Silcox Hut


Silcox Hut

[
Snowcat transports overnight guests. Skibowl and much of the Cascade Range is visible]

The Silcox Hut as it is commonly known, but officially Silcox Warming Hut [ cite web
url = http://nwdata.geol.pdx.edu/OR-GIS/PlaceNames/S.html
title = Oregon Geographic Names
date = 2001-09-18
accessdate = 2006-08-30
] , is a small rustic mid-mountain lodge located at ft to m|6950 elevation on Mount Hood, Oregon, United States. It is approximately 1,000 vertical feet above Timberline Lodge and roughly one mile distance directly up the mountain.

Silcox Hut was built by the WPA and finished in 1939. It was named after Ferdinand Silcox, the fifth Chief of the Forest Service, 1933-1939. [ cite web
url = http://www.foresthistory.org/Research/usfscoll/people/Silcox/Silcox.html
title = Ferdinand A. Silcox
publisher = Forest History Society
date = November 12004
accessdate = 2008-01-20
] [ cite web
url = http://www.u-s-history.com/or/f/frisilhu.htm
title = Friends of Silcox Hut Portland, Oregon (Hiking)
publisher = Online Highways
accessdate = 2008-01-20
] The hut was the upper terminal of the original Magic Mile chairlift and housed the lift's upper bullwheel in what is now the guest sleeping quarters. It was also intended as a warming hut and starting point for climbers. After the chairlift was relocated in 1962, it was abandoned and became derelict due to the fierce mountain weather and vandalism.

In 1966 the Portland State Outdoor Program leased the Hut. The students of the Program made a few improvements to the hut including repairs to the fireplace hearth and new window shutters. Alumni of the Outdoor Program, consider this lease the first action taken to save Silcox Hut. According to the Alumni, there was discussion between the US Forest Service and Timberline Lodge to burn down the hut because of it condition. Even though the Program enjoyed the access to the mountain that the Hut provided, they could not counter the vandalism, that seemed to be a constant, and had to relinquish the lease.

Silcox Hut was added to the National Register of Historic Places in 1985.In the same year, the Friends of Silcox Hut was created as a non-profit organization.The initial restoration proposal was made by climbing enthusiasts and guides, and it was their intention to operate the facility.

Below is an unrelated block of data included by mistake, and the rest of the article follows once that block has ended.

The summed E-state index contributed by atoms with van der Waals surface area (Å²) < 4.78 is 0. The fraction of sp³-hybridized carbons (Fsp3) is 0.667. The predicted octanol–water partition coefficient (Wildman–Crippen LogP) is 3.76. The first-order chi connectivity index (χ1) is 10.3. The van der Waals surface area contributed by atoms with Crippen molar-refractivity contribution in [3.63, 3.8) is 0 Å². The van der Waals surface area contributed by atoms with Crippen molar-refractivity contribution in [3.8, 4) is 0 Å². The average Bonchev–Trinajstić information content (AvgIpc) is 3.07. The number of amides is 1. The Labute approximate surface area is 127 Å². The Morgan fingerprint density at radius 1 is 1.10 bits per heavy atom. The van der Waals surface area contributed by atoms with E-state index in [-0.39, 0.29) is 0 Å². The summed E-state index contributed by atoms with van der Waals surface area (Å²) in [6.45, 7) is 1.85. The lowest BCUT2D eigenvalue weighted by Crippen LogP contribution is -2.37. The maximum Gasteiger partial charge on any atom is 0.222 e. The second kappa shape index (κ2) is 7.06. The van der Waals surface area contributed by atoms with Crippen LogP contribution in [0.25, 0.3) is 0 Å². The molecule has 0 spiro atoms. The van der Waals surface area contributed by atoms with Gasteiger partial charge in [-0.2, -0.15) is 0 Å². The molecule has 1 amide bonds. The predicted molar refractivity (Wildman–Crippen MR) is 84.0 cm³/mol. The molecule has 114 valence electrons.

In the late 1980s and early 1990s, it was renovated by The Friends of Silcox Hut, and reopened to the public in 1993. Although the Friends of Silcox Hut intended it partially as an overnight hostel and restaurant for climbers, it is now rented out to groups of up to 24 for overnight lodging and hearty meals by RLK, the operators of Timberline Lodge. It is available for group day use such as weddings and anniversaries.

The Friends of Silcox received several awards for its restoration, including the People's Choice Award and the Craftsmanship Award from the Portland AIA Awards Program in 1993.

The Friends of Silcox Hut carries on as a non-profit maintenance and special projects group to protect the integrity of the restoration. Its board is entirely made up of architects and craftsmen and others deeply involved in the original restoration. Lifetime memberships are available for $1,000, and regular membership is available for $35 annually. All proceeds support restoration efforts.

Recent special projects included a snow tunnel for the south entrance engineered to withstand 25 feet of compacted snow.

External links

* [http://www.timberlinelodge.com/lodging/silcox_hut.php Lodging information]
* [http://nationalregisterofhistoricplaces.com/OR/Clackamas/state2.html National Historic place information]
* [http://www.timberlinelodge.com/lodge/silcox_katu.shtml Local TV travel report of Silcox Hut]
* [http://www.timberlinelodge.com/conditions/SnowDepthCharts.shtml Historic snow depth information at Timberline]

References


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